Jill Lepore (a Harvard historian and writer at the New Yorker) takes
down Clayton Christensen's research as well as his theory of
disruptive innovation in
THE DISRUPTION MACHINE
What the gospel of innovation gets wrong.
In the P.S. are some excerpts.
The theory of disruption is meant to be predictive. On March 10, 2000,
Christensen launched a $3.8-million Disruptive Growth Fund, which he
managed with Neil Eisner, a broker in St. Louis. Christensen drew on
his theory to select stocks. Less than a year later, the fund was
quietly liquidated: during a stretch of time when the Nasdaq lost
fifty per cent of its value, the Disruptive Growth Fund lost
sixty-four per cent. In 2007, Christensen told Business Week that “the
prediction of the theory would be that Apple won’t succeed with the
iPhone,” adding, “History speaks pretty loudly on that.”
Christensen has compared the theory of disruptive innovation to a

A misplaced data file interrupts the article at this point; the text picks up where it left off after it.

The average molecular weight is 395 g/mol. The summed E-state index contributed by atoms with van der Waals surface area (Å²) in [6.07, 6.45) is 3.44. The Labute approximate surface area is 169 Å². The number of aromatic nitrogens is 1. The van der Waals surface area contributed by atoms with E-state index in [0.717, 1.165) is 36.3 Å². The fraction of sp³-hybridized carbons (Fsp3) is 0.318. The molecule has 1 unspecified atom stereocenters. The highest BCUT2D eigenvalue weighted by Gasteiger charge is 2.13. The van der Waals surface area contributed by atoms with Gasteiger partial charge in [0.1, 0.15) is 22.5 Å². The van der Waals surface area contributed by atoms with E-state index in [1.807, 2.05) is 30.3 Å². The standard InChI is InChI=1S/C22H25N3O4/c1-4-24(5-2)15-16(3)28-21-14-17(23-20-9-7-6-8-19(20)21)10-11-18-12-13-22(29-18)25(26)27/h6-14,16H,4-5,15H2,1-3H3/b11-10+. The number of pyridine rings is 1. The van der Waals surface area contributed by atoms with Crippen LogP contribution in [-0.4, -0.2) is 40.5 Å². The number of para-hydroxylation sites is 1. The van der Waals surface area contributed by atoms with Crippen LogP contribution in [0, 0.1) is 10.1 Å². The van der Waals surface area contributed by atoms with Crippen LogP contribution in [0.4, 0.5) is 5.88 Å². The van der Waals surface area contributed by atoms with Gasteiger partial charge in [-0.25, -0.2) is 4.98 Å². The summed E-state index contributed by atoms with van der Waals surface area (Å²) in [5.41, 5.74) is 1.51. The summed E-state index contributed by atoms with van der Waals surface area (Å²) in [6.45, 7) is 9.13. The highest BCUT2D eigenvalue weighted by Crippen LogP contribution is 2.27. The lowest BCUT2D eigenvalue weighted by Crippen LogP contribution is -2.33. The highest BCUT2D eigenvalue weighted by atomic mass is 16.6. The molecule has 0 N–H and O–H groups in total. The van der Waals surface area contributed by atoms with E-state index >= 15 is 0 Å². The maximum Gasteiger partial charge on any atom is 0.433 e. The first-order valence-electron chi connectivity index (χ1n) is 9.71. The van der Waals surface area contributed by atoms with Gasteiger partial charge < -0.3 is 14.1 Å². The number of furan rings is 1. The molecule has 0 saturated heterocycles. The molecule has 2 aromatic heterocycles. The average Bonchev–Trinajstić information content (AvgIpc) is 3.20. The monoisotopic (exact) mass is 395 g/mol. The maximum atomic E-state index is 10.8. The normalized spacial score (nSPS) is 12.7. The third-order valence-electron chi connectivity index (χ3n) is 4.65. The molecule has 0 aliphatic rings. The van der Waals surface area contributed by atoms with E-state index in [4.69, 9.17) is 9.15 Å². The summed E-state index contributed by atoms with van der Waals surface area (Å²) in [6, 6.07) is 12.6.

theory of nature: the theory of evolution. But among the many
differences between disruption and evolution is that the advocates of
disruption have an affinity for circular arguments. If an established
company doesn’t disrupt, it will fail, and if it fails it must be
because it didn’t disrupt. When a startup fails, that’s a success,
since epidemic failure is a hallmark of disruptive innovation. (“Stop
being afraid of failure and start embracing it,” the organizers of
FailCon, an annual conference, implore, suggesting that, in the era of
disruption, innovators face unprecedented challenges. For instance:
maybe you made the wrong hires?) When an established company succeeds,
that’s only because it hasn’t yet failed. And, when any of these
things happen, all of them are only further evidence of disruption.
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